US National Poverty Level: Reading Between the Lines
The US poverty line is a more and more irrelevant measure of the national poverty level – just like any other poverty line these days – and is increasingly criticized even by official agencies. Poverty lines are flawed and prone to manipulation for all sorts of political reasons; they’re also inappropriate at the national level because they do not account of the radical differences between different regions of a country, especially between cities and rural areas.
The US Welfare System: Who Deserves Welfare?
In the history of social assistance, the US welfare state was always met with a lot of opposition, maybe more than in other advanced economies. Several decades ago, it seemed to a majority of politicians to be an unsustainable economic aberration. But many economists today affirm that wealth redistribution policies – though not always in the form of pure welfare – make sense for the greater good and to foster the capabilities of all citizens.
Poverty in the United States: Social Welfare vs the Market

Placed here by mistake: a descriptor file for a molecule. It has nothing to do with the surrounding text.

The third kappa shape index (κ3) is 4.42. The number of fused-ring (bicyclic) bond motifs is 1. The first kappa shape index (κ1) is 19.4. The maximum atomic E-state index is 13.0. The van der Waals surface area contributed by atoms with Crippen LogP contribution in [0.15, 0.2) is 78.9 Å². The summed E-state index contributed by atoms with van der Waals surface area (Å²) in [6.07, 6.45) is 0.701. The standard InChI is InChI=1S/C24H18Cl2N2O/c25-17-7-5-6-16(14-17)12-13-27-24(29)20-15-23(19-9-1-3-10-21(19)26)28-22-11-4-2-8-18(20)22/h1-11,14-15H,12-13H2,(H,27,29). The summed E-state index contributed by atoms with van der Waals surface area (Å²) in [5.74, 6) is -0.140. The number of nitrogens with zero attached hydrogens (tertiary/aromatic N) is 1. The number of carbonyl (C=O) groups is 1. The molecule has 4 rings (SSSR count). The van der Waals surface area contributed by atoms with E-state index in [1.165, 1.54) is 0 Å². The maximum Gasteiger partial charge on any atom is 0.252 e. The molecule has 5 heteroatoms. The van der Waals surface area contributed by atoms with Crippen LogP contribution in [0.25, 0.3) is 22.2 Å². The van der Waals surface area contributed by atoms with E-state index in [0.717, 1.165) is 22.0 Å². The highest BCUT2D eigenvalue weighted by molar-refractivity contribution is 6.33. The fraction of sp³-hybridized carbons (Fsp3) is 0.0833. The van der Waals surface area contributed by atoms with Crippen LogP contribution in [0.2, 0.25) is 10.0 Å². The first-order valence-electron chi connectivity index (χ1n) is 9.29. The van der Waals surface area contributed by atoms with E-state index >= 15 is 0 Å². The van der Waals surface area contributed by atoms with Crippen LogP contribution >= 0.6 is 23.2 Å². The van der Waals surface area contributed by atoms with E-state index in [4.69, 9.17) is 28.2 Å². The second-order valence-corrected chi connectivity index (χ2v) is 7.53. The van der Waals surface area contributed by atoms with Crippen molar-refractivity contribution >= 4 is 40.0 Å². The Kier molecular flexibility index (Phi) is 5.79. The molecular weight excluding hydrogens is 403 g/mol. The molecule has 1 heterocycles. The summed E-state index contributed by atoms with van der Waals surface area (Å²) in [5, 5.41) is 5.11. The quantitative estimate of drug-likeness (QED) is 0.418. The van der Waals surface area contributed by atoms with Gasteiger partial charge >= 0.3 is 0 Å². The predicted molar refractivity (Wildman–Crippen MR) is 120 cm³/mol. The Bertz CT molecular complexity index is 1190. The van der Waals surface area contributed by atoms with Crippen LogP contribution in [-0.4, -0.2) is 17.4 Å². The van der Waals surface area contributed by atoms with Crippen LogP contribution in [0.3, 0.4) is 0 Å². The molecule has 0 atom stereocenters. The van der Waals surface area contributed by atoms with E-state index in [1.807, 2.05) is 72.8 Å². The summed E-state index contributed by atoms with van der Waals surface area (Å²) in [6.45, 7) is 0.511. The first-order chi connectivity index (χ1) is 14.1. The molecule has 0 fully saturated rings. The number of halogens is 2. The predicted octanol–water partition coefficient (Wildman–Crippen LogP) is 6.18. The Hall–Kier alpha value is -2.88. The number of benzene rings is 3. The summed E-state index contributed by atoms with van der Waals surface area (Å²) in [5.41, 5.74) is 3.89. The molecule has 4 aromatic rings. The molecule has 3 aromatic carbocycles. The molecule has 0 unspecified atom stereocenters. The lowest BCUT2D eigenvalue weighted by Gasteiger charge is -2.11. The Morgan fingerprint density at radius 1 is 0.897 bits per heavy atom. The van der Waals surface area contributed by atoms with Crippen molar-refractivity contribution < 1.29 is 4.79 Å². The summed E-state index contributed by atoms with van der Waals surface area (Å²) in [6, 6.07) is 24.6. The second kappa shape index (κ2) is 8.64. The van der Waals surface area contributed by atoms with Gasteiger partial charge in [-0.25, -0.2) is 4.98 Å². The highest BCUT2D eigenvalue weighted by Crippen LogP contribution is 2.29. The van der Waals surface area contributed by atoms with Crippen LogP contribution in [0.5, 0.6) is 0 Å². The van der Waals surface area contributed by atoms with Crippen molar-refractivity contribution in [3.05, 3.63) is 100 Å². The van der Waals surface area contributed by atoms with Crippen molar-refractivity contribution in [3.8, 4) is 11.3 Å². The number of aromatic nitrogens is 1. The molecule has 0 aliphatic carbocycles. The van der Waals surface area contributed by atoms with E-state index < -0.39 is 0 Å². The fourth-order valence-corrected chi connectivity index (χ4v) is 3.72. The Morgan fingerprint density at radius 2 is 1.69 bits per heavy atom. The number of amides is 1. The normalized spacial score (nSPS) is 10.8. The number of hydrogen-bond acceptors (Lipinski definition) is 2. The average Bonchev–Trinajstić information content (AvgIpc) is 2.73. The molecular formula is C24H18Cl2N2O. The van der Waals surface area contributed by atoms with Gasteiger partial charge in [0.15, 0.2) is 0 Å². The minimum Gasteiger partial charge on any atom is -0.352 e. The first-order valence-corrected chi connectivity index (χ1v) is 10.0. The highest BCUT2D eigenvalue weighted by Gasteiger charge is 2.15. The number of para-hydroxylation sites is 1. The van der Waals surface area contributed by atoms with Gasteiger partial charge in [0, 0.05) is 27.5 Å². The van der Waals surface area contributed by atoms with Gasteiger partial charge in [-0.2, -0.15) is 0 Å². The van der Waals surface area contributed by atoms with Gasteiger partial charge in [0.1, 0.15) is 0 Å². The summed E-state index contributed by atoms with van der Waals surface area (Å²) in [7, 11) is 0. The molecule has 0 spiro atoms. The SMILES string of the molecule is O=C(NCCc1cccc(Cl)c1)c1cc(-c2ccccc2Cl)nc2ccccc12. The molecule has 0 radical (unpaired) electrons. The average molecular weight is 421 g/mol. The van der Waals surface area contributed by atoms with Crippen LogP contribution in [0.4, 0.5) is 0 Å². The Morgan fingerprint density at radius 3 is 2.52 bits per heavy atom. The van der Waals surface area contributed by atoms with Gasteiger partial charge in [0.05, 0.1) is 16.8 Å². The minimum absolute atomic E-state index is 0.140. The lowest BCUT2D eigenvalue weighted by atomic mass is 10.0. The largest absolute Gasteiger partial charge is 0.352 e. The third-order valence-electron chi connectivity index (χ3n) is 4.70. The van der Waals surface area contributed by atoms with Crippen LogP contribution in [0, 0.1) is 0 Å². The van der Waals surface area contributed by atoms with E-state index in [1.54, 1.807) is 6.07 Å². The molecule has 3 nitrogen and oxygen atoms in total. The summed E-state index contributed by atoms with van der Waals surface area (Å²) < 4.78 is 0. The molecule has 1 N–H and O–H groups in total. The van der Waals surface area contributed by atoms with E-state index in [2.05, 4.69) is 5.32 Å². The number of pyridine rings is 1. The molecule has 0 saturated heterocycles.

In the latest 2011 report, the Census Bureau counted over 49 million people living in poverty in the United States. And the more poverty there is, the more it affects the economy and productivity. But if the economy is down, the number of jobs is shrinking too and so poverty in the US keeps on getting worse.
Poverty in America: Social Changes & Global Crises
Looking at poverty in the American continent is essential to better understand how the former colonies have evolved into radically different countries. Country by country, analyzing the social and economic paths taken, we can see the effects of discrimination, land ownership, wealth distribution & corruption.